PANIC IN THE PARKING LOT©
The company was committed to elevating its corporate conscience. In its aggressive campaign to search out and hire physically and mentally challenged employees, the company had earned national recognition as a model for all organizations. Access ramps and electronic doors were common place. High-tech equipment, designed to assist physically and mentally impaired employees hummed busily throughout the facility. The research funds that the corporation poured into joint efforts with computer companies and universities had finally paid off. The flood of media attention made the organization the darling of the industry and the community. All of this was good for business.
Morton Highland was the company's respected general manager. His favorite activity was to host executives from other companies in their tour of the facility. He proudly explained the newest equipment and always delighted in introducing their "special" employees to the visitors. The last stop on the tour was usually his office. It was crowded with plaques and accommodations from various agencies and organizations. Each award spoke of the company's untiring commitment and applauded its efforts toward mainstreaming the mentally and physically challenged.
Alfred Manchester, who was mildly mentally handicapped, was one of the company's newest "special" employees. The company's industrial psychologist had assessed Alfred with interviews and a series of tests. The psychologist determined that the young, cherub-faced boy was capable of highly routine clerical or manual work. Alfred functioned best in a structured routine, so he was assigned to the print shop. There he bound reports, ran simple copy equipment, and maintained department logs.
The psychologist was on target. Alfred loved his job. He was always prompt, never wasted time, and was careful about his work. His supervisor often remarked that she wished she could have five Alfreds. When Alfred heard her make these comments, he extended his grin wider than usual, flashed an adoring look her way, and returned to work even more intently.
Alfred felt very lucky indeed. He found the smell of the inks and binding glue comforting. This was his first real job. He was on his own. Today he especially enjoyed the bright airy atrium where he chewed thoughtfully on the leftover roast beef sandwich his mom had packed for him.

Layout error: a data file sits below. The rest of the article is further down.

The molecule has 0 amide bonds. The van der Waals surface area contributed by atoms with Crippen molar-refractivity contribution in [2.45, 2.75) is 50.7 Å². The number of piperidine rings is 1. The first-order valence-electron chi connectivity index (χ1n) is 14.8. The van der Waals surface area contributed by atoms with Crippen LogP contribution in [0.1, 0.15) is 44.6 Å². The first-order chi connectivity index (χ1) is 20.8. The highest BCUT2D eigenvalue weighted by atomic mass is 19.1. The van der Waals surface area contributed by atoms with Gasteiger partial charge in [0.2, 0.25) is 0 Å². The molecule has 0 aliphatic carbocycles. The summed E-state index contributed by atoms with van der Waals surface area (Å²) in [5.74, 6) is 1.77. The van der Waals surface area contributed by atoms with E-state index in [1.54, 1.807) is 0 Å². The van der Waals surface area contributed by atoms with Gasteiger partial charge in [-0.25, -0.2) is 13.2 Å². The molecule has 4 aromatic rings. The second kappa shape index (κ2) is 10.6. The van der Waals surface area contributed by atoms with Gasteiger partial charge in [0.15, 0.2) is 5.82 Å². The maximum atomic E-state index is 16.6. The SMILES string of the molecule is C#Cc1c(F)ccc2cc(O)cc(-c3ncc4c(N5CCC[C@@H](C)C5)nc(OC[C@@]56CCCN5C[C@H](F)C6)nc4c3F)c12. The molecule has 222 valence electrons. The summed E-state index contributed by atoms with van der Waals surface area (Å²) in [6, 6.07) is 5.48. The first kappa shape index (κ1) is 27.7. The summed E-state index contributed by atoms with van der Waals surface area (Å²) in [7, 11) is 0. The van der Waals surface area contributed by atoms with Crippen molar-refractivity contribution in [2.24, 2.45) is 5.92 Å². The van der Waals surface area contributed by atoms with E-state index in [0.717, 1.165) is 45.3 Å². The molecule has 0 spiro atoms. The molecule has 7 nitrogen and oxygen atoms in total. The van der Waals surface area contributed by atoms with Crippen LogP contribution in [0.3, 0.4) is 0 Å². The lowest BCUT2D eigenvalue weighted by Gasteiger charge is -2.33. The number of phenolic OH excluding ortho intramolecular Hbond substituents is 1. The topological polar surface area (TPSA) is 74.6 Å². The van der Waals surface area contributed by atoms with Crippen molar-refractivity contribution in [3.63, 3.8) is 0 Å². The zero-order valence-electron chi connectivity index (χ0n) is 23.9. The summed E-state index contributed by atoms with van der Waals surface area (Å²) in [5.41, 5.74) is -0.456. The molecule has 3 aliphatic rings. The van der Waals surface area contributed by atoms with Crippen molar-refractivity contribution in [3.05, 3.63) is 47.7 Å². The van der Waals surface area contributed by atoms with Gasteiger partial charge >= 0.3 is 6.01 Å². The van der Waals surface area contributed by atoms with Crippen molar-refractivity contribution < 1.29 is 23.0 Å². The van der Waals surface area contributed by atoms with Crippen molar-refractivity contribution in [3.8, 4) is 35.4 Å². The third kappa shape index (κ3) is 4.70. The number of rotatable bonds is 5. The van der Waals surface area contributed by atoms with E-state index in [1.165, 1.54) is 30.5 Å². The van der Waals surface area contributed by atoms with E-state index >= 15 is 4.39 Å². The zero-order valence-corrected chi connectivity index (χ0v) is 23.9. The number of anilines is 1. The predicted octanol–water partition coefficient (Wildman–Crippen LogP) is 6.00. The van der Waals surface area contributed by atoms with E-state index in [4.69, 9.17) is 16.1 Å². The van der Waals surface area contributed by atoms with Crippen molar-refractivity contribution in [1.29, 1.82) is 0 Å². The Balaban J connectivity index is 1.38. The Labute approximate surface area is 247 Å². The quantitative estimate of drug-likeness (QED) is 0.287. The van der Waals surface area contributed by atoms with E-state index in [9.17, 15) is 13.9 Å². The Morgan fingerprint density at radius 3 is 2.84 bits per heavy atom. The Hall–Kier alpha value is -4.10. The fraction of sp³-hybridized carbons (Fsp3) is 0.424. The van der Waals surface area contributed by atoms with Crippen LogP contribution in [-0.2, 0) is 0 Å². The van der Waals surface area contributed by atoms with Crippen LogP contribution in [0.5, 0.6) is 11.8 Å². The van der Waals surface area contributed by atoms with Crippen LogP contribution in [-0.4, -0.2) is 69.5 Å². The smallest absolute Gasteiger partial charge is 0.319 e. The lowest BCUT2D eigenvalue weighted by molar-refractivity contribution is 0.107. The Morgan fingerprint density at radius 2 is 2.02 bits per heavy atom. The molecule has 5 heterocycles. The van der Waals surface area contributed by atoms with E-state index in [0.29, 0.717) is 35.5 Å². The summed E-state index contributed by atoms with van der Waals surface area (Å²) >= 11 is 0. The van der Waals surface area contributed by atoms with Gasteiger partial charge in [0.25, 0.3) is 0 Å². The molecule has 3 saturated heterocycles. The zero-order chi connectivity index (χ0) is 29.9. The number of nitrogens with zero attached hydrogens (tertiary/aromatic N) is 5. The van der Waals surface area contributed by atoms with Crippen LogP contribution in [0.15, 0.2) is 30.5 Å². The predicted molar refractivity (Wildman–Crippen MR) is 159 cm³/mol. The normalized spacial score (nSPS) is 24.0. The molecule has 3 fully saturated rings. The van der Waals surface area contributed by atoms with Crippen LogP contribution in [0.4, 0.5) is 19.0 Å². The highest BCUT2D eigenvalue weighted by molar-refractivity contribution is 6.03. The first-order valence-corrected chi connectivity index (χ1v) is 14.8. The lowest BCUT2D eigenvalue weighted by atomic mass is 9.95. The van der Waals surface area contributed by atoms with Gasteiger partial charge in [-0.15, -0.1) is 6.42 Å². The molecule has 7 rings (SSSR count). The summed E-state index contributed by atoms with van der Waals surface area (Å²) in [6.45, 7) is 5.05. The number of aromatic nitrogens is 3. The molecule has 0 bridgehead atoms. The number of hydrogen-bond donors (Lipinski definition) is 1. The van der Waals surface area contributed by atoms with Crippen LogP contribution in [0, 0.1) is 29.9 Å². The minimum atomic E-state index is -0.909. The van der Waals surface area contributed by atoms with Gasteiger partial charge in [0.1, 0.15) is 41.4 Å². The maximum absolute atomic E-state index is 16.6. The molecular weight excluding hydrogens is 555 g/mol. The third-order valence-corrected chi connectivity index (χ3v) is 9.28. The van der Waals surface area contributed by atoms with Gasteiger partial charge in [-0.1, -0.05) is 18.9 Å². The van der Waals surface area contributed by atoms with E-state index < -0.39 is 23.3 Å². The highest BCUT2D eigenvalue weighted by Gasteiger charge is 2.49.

"Everyone is so nice here, not like at school where the other kids teased and made fun of me," he thought as he rummaged through his lunch bag to see what kind of treat his mother had sent along this time. Alfred had been on the job for two months now, and everything was going along smoothly.
Alfred had never taken city busses before this job. At first, he was very nervous about taking the bus. Alfred had no problem counting change, because he and his mom always made sure he had the exact amount before he walked out in the morning. Just to be safe, he kept his bus fare in a separate section of his wallet. But the schedules were sometimes confusing. The office was in the suburbs, and the bus only ran every forty minutes. The thought of missing his bus made Alfred feel clammy and disoriented. About a week later, Alfred's supervisor asked him to stay a few extra minutes so they could complete a rush project. Always eager to please, Alfred plunged into the task. This extra duty delayed Alfred by about fifteen minutes–just long enough to miss his bus. When he left the rear entrance of the building at 5:15 P.M., he looked for the familiar faces that rode the bus with him. No one was in sight.
A wave of nausea converged on Alfred. He felt himself starting to perspire. On the pavement, peeking through the melting snow, were chunks of asphalt coughed up from last winter's series of freezing and thawing. Alfred's eyes started to water while he grew more and more agitated. Frustrated, he grabbed a fistful of asphalt. It was now 5:30, and no bus was in sight.
Morton Highland decided to call it quits for the day. He packed up his briefcase and headed for the rear entrance, where his car was parked. As he walked through the door, a whirring sound and a shotgun snap cracked right past his ear. When he rubbed his ear, his fingers touched his cheek. He felt sand and grit.
Before Morton had a chance to look around, he felt a punch in his arm. Morton dropped his briefcase from the impact and spotted Alfred winding up to hurl another chunk of asphalt. Morton quickly grabbed his briefcase, shielding himself from Alfred's machine-gun like pellets as he ducked back in the building for safety. He raced to the nearest office to call for help.
Excerpted from Outrageous Conduct: Bizarre Behavior at Work©